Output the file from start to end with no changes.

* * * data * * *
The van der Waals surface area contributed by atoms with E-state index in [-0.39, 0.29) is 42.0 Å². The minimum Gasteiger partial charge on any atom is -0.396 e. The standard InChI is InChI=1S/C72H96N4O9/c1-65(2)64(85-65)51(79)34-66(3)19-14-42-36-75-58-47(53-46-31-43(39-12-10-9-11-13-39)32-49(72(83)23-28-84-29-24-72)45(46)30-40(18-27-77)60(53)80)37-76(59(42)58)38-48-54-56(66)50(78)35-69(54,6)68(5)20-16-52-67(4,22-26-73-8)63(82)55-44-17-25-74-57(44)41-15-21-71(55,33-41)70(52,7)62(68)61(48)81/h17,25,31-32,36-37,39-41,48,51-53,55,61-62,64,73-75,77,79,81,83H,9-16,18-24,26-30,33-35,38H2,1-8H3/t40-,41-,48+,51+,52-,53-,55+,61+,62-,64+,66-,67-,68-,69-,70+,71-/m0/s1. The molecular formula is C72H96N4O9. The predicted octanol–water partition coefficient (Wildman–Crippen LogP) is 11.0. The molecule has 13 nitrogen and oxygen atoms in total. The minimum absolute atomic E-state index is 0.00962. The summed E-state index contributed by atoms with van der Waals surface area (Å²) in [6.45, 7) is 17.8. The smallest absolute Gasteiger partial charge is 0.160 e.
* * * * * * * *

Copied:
The van der Waals surface area contributed by atoms with E-state index in [-0.39, 0.29) is 42.0 Å². The minimum Gasteiger partial charge on any atom is -0.396 e. The standard InChI is InChI=1S/C72H96N4O9/c1-65(2)64(85-65)51(79)34-66(3)19-14-42-36-75-58-47(53-46-31-43(39-12-10-9-11-13-39)32-49(72(83)23-28-84-29-24-72)45(46)30-40(18-27-77)60(53)80)37-76(59(42)58)38-48-54-56(66)50(78)35-69(54,6)68(5)20-16-52-67(4,22-26-73-8)63(82)55-44-17-25-74-57(44)41-15-21-71(55,33-41)70(52,7)62(68)61(48)81/h17,25,31-32,36-37,39-41,48,51-53,55,61-62,64,73-75,77,79,81,83H,9-16,18-24,26-30,33-35,38H2,1-8H3/t40-,41-,48+,51+,52-,53-,55+,61+,62-,64+,66-,67-,68-,69-,70+,71-/m0/s1. The molecular formula is C72H96N4O9. The predicted octanol–water partition coefficient (Wildman–Crippen LogP) is 11.0. The molecule has 13 nitrogen and oxygen atoms in total. The minimum absolute atomic E-state index is 0.00962. The summed E-state index contributed by atoms with van der Waals surface area (Å²) in [6.45, 7) is 17.8. The smallest absolute Gasteiger partial charge is 0.160 e.